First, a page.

Chronic kidney disease (CKD) affects â 1/410% of the world's adult population: it is one of the top 20 causes of death worldwide and its impact on patients and their families can be devastating. World Kidney Day and International Women's Day coincide in 2018, thus offering an opportunity to reflect on the importance of women's health, and specifically their kidney health, on the community and the next generations, as well as to strive to be more curious about the unique aspects of kidney disease in women so that we may apply these learnings more broadly. Girls and women, who make up â 1/450% of the world's population, are important contributors to society and their families. Gender differences continue to exist around the world in access to education, medical care and participation in clinical studies. Pregnancy is a unique state for women, offering an opportunity for the diagnosis of kidney disease, and also a state where acute and chronic kidney diseases may manifest and that may impact future generations with respect to kidney health. There are various autoimmune and other conditions that are more likely to impact women with profound consequences for childbearing and on the fetus. Women have different complications on dialysis than men and are more likely to be donors than recipients of kidney transplants. In this editorial we focus on what we do and do not know about women, kidney health and kidney disease and what we might learn in the future to improve outcomes worldwide.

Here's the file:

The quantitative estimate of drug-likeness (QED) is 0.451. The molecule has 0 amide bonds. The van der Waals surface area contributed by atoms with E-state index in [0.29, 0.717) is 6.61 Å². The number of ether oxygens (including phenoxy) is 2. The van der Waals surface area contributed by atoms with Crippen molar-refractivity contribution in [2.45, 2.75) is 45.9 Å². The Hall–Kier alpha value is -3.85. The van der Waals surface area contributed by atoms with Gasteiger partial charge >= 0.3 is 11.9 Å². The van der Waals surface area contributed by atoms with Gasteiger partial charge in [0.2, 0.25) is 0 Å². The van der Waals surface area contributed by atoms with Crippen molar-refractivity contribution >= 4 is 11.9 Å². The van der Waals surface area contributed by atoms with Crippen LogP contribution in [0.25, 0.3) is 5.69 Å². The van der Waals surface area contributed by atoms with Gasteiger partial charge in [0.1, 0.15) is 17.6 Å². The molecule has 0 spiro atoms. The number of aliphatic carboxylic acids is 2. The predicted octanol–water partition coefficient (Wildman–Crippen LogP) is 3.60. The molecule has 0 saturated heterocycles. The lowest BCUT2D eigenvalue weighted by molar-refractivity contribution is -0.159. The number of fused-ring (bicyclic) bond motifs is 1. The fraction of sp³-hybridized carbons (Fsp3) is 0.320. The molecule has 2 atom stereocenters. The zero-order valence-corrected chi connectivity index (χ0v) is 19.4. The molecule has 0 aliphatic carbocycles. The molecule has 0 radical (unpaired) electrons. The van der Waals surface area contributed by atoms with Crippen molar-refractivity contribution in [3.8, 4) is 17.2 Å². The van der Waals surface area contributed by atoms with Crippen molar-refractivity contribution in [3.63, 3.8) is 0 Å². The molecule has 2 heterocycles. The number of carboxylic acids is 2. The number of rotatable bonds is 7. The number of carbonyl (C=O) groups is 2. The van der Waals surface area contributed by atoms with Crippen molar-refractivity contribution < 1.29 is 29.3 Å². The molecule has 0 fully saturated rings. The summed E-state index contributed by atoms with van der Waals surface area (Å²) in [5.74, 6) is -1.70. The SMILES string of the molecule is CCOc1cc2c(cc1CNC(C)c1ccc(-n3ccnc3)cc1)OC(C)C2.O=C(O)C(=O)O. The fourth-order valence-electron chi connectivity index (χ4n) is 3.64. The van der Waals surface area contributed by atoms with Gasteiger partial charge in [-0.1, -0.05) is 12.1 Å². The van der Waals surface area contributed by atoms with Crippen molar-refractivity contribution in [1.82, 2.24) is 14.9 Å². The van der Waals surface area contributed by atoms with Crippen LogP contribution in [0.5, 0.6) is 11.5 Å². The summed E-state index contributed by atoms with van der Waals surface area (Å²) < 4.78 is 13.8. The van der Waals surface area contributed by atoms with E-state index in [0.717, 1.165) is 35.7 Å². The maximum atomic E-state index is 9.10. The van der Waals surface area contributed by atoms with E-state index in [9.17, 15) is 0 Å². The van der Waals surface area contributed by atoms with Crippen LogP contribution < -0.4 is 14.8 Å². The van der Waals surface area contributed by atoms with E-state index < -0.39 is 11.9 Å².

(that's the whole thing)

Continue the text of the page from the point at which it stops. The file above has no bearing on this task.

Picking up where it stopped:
- access to care
- acute and chronic kidney disease
- kidney health
ASJC Scopus subject areas